CONNECTICUT - ADVANCE DIRECTIVES (LIVING WILLS)

January 1, 2008

State laws and regulations that affect your medical practice

1. What is an advance directive?

An advance directive is a legal document through which an individual puts directions or preferences concerning medical care and/or appoints someone to act on the individual's behalf when the individual is unable to make or communicate decisions about medical treatment. In Connecticut, there are two types of advance directives: (1) the living will or health care instructions or (2) the appointment of a health care representative.

C.G.S.A. § 19a-570

No physician, health care provider or health care insurer shall require a person to execute a living will or appoint a health care representative as a condition of treatment or receiving health care benefits.

C.G.S.A. § 19a-580b

3. What is a living will?

A living will is a document that states an individual's wishes regarding any kind of health care. If an individual is in a terminal condition or permanently unconscious, the living will can tell the physician whether the patient wants to be kept alive with life support systems or does not want such treatment, even if the result is death. A living will goes into effect only when the patient is unable to make or communicate decisions about medical care.

C.G.S.A. § 19a-570

4. What does "permanently unconscious" mean?

"Permanently unconscious" means an irreversible condition in which the individual is at no time aware of himself or herself or the environment and shows no behavioral response to the environment and includes permanent coma and persistent vegetative state.

C.G.S.A. § 19a-570

5. What is the definition of a "terminal condition"?

"Terminal condition" means the final stage of an incurable or irreversible medical condition which, without the administration of a life support system, will result in death within a relatively short period of time, in the opinion of the attending physician.

C.G.S.A. § 19a-570

6. What is a life support system?

A "life support system" is a form of treatment that only delays the time of the patient's death or maintains the patient in a state of permanent unconsciousness. Life support systems may include among other things: devices such as respirators and dialysis; cardiopulmonary resuscitation (CPR); food and fluids supplied by artificial means, such as feeding tubes and intravenous fluids. It does not include normal means of eating and drinking, such as eating with assistance of another person or through a straw or medications that help manage pain.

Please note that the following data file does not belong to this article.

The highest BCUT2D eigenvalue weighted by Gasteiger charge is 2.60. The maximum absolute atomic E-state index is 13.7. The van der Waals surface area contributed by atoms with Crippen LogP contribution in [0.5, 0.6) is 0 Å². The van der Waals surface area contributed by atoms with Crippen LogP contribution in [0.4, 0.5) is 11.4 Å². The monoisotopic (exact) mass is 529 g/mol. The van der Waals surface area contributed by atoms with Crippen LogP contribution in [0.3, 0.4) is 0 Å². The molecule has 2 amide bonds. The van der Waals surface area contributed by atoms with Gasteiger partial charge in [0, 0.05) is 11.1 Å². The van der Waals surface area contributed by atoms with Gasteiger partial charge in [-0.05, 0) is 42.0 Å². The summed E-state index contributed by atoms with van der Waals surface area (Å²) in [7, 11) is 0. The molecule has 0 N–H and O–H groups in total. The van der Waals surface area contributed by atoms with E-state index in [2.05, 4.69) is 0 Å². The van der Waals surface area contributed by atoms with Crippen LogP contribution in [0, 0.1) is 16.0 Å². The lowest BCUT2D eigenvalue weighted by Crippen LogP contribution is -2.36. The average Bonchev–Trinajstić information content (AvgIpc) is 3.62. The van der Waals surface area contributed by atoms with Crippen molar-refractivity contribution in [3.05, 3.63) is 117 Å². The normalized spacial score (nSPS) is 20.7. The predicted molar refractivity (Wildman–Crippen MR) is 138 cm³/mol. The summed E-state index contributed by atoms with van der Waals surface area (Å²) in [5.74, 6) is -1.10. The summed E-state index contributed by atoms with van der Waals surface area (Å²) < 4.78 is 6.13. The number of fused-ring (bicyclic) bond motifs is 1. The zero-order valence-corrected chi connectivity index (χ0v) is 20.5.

C.G.S.A. § 19a-570

7. May a physician administer pain medication to a patient with a living will?

Yes. Comfort care and pain alleviation shall be provided in all cases.

C.G.S.A. § 19a-573

8. What if the patient is pregnant?

Despite a living will to the contrary, life support systems shall not be withheld from a pregnant patient.

C.G.S.A. § 19a-574

9. Will a physician face liability for removal of the life support system of a patient?

Any licensed physician who removes a life support system of an incapacitated patient shall not be subject to civil or criminal liability provided that (1) the decision to remove such life support system is based on the best medical judgment of the attending physician in accordance with the usual and customary standards of medical practice; (2) the attending physician deems the patient to be in a terminal condition or, in consultation with a physician qualified to make a neurological diagnosis who has examined the patient, deems the patient to be permanently unconscious; and (3) the attending physician has considered the patient's wishes concerning the withholding or withdrawing of life support systems. If the attending physician does not deem the incapacitated person to be in a terminal condition or permanently unconscious, beneficial medical treatment including nutrition and hydration must be provided.

C.G.S.A. § 19a-571

10. What if the physician is unwilling to comply with the patient's wishes?

An attending physician or health care provider who is unwilling to comply with the wishes of the patient shall, as promptly as practicable, take all reasonable steps to transfer care of the patient to a physician or health care provider who is willing to comply with the wishes of the patient and said sections.

C.G.S.A. § 19a580a

11. What is a health care representative?

Any person 18 years of age or older may appoint a health care representative by executing a document signed and dated by such person in the presence of two adult witnesses who shall also sign the document. The person appointed as representative shall not act as witness to the execution of such document or sign such document. A health care representative is authorized to make any and all health care decisions on the patient's behalf including the decision whether to withhold or withdraw life support systems.

C.G.S.A. § 19a-576

12. What kind of treatment decisions can be made by a health care representative?

If the attending physician determines that the patient is unable to understand and appreciate the nature and consequences of health care decisions or is unable to reach and communicate an informed decision regarding treatment, the health care representative is authorized to make any and all health care decisions for the patient, including the decision to accept or refuse any treatment, service or procedure used to diagnose or treat the patient's physical or mental condition, except as otherwise provided by law, and the decision to provide, withhold or withdraw life support systems. In the event the patient's wishes are not clear or a situation arises that the patient did not anticipate, the health care representative may make a decision in the patient's best interests, based upon what is known of the patient's wishes.